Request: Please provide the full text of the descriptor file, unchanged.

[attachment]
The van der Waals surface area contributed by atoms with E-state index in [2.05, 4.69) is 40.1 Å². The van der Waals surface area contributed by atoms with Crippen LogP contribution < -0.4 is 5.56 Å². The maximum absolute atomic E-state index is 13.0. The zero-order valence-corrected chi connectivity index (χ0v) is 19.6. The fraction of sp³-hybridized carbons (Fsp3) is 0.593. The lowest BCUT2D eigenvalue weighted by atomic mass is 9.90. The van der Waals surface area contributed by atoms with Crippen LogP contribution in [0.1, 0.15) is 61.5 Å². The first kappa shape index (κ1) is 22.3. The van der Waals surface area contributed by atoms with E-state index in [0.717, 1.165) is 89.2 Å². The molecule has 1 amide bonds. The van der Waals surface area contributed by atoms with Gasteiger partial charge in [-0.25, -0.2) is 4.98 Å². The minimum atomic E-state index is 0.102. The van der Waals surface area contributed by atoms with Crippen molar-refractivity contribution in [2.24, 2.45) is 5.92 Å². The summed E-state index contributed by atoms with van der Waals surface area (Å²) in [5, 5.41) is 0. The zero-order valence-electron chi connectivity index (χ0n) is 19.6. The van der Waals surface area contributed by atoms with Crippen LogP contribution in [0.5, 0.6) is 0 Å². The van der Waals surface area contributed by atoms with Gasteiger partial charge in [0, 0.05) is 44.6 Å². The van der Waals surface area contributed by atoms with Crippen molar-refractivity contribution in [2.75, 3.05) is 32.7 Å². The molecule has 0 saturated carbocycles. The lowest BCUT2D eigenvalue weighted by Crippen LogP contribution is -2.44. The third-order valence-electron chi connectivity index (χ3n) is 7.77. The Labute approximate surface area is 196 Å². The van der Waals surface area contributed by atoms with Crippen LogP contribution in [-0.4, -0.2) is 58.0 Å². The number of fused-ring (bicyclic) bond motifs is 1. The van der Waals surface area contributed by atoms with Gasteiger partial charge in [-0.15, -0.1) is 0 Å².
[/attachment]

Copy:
The van der Waals surface area contributed by atoms with E-state index in [2.05, 4.69) is 40.1 Å². The van der Waals surface area contributed by atoms with Crippen LogP contribution < -0.4 is 5.56 Å². The maximum absolute atomic E-state index is 13.0. The zero-order valence-corrected chi connectivity index (χ0v) is 19.6. The fraction of sp³-hybridized carbons (Fsp3) is 0.593. The lowest BCUT2D eigenvalue weighted by atomic mass is 9.90. The van der Waals surface area contributed by atoms with Crippen LogP contribution in [0.1, 0.15) is 61.5 Å². The first kappa shape index (κ1) is 22.3. The van der Waals surface area contributed by atoms with E-state index in [0.717, 1.165) is 89.2 Å². The molecule has 1 amide bonds. The van der Waals surface area contributed by atoms with Gasteiger partial charge in [-0.25, -0.2) is 4.98 Å². The minimum atomic E-state index is 0.102. The van der Waals surface area contributed by atoms with Crippen molar-refractivity contribution in [2.24, 2.45) is 5.92 Å². The summed E-state index contributed by atoms with van der Waals surface area (Å²) in [5, 5.41) is 0. The zero-order valence-electron chi connectivity index (χ0n) is 19.6. The van der Waals surface area contributed by atoms with Crippen LogP contribution in [0.5, 0.6) is 0 Å². The van der Waals surface area contributed by atoms with Gasteiger partial charge in [0, 0.05) is 44.6 Å². The van der Waals surface area contributed by atoms with Crippen molar-refractivity contribution in [2.75, 3.05) is 32.7 Å². The molecule has 0 saturated carbocycles. The lowest BCUT2D eigenvalue weighted by Crippen LogP contribution is -2.44. The third-order valence-electron chi connectivity index (χ3n) is 7.77. The Labute approximate surface area is 196 Å². The van der Waals surface area contributed by atoms with Crippen LogP contribution in [-0.4, -0.2) is 58.0 Å². The number of fused-ring (bicyclic) bond motifs is 1. The van der Waals surface area contributed by atoms with Gasteiger partial charge in [-0.15, -0.1) is 0 Å².